Must A, Spadano J, Coakley EH, Field AE, Colditz G, Dietz WH . The disease burden associated with overweight and obesity. JAMA 1999; 282 (16): 1523–1529.
Hansen ML, Gunn PW, Kaelber DC . Underdiagnosis of hypertension in children and adolescents. JAMA 2007; 298 (8): 874–879.
National High Blood Pressure Education Program Working Group on High Blood Pressure in Children and Adolescents. The fourth report on the diagnosis, evaluation, and treatment of high blood pressure in children and adolescents. Pediatrics 2004; 114 (2): 4th report, 555–576.
Rosner B, Cook N, Portman R, Daniels S, Falkner B . Determination of blood pressure percentiles in normal-weight children: some methodological issues. Am J Epidemiol 2008; 167 (6): 653–666.
Rosner B, Cook N, Portman R, Daniels S, Falkner B . Blood pressure differences by ethnic group among United States children and adolescents. Hypertension 2009; 54 (3): 502–508.
Gillum RF, Prineas RJ, Horibe H . Maturation vs age: assessing blood pressure by height. J Natl Med Assoc 1982; 74 (1): 43–46.
Rosner B, Prineas RJ, Loggie JM, Daniels SR . Blood pressure nomograms for children and adolescents, by height, sex, and age, in the United States. J Pediatr 1993; 123 (6): 871–886.
Chinese Students’ Physical Fitness and Health Research Group. Reports on the physical fitness and health research of Chinese school students. Higher Education Press: Beijing, 2008.
Ji CY, Cheng TO . Prevalence and geographic distribution of childhood obesity in China in 2005. Int J Cardiol 2008; 131 (1): 1–8.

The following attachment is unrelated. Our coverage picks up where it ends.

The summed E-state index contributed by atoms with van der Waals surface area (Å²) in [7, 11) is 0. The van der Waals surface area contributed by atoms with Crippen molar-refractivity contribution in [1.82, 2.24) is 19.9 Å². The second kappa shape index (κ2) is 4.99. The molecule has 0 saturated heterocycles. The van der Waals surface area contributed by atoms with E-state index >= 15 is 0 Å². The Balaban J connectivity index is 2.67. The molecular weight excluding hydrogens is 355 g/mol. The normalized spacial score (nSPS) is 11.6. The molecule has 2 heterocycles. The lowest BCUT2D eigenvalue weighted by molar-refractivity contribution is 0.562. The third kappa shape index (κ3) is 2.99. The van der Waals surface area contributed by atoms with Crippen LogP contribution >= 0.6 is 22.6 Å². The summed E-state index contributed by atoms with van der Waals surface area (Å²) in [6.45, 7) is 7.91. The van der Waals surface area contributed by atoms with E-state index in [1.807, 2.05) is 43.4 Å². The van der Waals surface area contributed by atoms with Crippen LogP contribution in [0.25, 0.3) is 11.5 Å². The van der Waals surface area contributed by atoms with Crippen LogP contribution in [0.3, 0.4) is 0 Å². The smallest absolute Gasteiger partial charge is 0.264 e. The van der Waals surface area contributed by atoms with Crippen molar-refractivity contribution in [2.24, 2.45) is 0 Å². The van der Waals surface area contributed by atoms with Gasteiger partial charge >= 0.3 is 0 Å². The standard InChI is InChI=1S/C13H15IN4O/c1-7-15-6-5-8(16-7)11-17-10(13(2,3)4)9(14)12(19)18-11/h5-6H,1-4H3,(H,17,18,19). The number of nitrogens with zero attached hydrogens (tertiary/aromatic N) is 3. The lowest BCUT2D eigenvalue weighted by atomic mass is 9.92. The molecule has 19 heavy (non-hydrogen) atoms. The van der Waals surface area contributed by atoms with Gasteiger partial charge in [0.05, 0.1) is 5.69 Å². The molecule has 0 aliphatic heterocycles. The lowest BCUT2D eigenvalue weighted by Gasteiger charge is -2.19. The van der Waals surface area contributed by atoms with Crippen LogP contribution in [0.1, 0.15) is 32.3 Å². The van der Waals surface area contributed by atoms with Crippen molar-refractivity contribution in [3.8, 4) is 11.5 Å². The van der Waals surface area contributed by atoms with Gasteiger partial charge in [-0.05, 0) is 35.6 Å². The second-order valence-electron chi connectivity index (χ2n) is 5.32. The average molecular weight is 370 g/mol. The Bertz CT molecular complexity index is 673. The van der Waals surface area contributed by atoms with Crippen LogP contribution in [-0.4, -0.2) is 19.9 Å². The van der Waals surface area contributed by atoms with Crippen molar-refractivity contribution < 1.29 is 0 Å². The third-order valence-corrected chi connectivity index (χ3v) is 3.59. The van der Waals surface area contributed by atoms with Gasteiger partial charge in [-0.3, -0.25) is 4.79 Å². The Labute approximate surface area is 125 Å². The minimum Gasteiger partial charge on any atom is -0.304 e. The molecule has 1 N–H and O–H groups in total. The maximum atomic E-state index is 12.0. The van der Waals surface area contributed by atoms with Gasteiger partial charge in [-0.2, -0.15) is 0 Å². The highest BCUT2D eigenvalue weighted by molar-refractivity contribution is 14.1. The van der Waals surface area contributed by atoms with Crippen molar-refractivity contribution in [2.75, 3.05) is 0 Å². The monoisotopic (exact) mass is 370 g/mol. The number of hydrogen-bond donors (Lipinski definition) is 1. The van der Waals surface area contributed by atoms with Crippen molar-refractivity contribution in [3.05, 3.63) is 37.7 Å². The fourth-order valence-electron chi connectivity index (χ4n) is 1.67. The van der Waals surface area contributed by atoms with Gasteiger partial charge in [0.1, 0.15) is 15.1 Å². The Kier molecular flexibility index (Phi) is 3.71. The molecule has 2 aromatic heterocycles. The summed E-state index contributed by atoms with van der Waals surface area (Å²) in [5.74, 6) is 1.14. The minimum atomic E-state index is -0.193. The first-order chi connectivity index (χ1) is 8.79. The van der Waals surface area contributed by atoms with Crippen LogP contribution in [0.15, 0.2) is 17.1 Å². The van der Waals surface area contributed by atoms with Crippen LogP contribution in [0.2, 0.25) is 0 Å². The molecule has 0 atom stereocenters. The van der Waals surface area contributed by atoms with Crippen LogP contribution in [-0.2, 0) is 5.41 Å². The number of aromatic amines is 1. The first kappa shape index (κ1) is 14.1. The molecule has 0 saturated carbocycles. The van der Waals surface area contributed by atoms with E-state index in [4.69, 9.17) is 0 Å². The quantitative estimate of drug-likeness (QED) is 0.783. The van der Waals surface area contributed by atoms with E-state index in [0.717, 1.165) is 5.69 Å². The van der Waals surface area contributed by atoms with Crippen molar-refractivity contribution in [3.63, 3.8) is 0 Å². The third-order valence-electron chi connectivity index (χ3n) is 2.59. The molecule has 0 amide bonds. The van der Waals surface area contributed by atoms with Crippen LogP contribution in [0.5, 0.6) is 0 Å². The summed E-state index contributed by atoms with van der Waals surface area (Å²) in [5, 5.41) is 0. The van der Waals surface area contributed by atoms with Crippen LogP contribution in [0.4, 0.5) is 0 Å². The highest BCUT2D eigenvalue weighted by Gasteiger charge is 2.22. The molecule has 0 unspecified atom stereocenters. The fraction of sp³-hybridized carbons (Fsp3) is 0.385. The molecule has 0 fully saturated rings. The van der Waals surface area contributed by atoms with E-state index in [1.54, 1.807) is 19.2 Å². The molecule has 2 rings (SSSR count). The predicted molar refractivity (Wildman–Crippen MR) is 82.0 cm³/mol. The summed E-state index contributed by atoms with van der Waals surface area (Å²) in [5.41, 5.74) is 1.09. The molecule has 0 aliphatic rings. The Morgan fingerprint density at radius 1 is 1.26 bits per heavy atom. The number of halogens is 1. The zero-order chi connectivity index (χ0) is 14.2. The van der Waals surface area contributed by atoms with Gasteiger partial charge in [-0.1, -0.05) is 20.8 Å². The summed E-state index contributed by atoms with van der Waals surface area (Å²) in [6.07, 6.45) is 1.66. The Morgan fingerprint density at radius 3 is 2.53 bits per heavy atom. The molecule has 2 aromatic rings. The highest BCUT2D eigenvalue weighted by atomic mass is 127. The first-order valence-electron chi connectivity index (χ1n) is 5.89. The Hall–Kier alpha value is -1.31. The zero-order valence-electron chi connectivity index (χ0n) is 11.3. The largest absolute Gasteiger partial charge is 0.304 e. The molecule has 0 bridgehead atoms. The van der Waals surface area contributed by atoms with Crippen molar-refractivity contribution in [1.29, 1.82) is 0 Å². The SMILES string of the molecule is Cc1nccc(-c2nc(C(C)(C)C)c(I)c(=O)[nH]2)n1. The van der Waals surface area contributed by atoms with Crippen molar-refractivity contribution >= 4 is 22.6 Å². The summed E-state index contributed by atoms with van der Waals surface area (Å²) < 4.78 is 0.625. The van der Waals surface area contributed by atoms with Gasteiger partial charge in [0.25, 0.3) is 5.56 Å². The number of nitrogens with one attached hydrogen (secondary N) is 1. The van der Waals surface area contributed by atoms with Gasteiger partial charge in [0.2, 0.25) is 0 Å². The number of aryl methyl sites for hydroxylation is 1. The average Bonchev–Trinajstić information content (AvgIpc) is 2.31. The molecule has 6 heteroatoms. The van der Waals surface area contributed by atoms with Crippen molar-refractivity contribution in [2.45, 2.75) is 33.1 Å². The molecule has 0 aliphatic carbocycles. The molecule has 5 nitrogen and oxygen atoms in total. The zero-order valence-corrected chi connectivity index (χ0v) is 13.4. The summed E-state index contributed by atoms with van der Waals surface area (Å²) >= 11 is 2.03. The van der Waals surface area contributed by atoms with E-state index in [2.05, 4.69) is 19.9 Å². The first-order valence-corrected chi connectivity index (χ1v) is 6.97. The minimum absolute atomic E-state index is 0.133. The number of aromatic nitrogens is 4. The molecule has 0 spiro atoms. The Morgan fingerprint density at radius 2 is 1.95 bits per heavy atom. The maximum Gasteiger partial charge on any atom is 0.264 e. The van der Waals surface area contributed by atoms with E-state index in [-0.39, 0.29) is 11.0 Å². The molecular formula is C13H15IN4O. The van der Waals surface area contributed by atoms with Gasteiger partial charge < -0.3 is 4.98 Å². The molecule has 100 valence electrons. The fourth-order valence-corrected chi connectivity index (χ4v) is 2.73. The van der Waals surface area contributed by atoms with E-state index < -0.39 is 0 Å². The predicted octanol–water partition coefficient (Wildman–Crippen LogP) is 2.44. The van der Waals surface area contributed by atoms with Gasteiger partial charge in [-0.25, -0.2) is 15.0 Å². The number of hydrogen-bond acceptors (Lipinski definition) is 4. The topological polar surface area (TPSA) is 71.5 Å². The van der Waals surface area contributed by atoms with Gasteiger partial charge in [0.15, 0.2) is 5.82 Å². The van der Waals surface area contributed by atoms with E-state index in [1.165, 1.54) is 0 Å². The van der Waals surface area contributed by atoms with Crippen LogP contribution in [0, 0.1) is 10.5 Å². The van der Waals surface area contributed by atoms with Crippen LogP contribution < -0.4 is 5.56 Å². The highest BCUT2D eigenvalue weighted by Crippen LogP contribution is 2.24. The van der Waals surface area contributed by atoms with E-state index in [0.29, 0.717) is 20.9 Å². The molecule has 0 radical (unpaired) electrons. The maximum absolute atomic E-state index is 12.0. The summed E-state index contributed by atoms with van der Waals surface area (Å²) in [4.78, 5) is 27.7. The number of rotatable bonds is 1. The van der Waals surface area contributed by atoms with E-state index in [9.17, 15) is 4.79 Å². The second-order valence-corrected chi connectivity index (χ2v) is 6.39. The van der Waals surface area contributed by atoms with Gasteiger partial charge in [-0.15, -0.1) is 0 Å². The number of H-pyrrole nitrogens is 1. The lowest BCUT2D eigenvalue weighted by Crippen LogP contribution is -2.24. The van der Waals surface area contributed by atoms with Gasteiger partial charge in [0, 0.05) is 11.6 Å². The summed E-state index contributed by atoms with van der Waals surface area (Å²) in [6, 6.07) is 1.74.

Cameron N . The methods of axiological anthropometry. In: Falkner FT, Tanner JM (eds). Human growth. Plenum Press: New York, 1978.
Babe-Hesketh S, Skrondal A . Multilevel and Longitudinal Modeling Using Stata, 2nd edn Stata Corp LP: College Station, Texax, 2008.
StataCorp. Stata Statistical Software: Release 11. StataCorp LP: College Station, Texas, 2009.
Blumenthal S, Epps RP, Heavenrich R, Lauer RM, Lieberman E, Mirkin B et al. Report of the task force on blood pressure control in children. Pediatrics 1977; 59 (5 2 suppl): I–II, 797–82.
National Heart, Lung, and Blood Institute, Bethesda, Maryland. Report of the Second Task Force on blood pressure control in children 1987. Task force on blood pressure control in children. National Heart, Lung, and Blood Institute, Bethesda, Maryland. Pediatrics 1987; 79 (1): 1–25.
National High Blood Pressure Education Program Working Group on Hypertension Control in Children and Adolescents. Update on the 1987 Task Force report on high blood pressure in children and adolescents: a working group report from the National High Blood Pressure Education Program. National High Blood Pressure Education Program Working Group on Hypertension Control in Children and Adolescents. Pediatrics 1996; 98 (4 Part 1): 649–658.
The data analysis of this study was supported by a grant from the National Health and Medical Research Council of Australia (NHMRC, 511013) to ZW. We thank the members of the Chinese National Survey on Students’ Constitution and Health for providing access to the survey data.
The authors declare no conflict of interest.
About this article
Cite this article
Wang, Z., Ma, J., Dong, B. et al. Comparison of blood pressure levels among four age groups of Chinese children matched by height. J Hum Hypertens 26, 437–442 (2012). https://doi.org/10.1038/jhh.2011.45
- blood pressure
- normal percentiles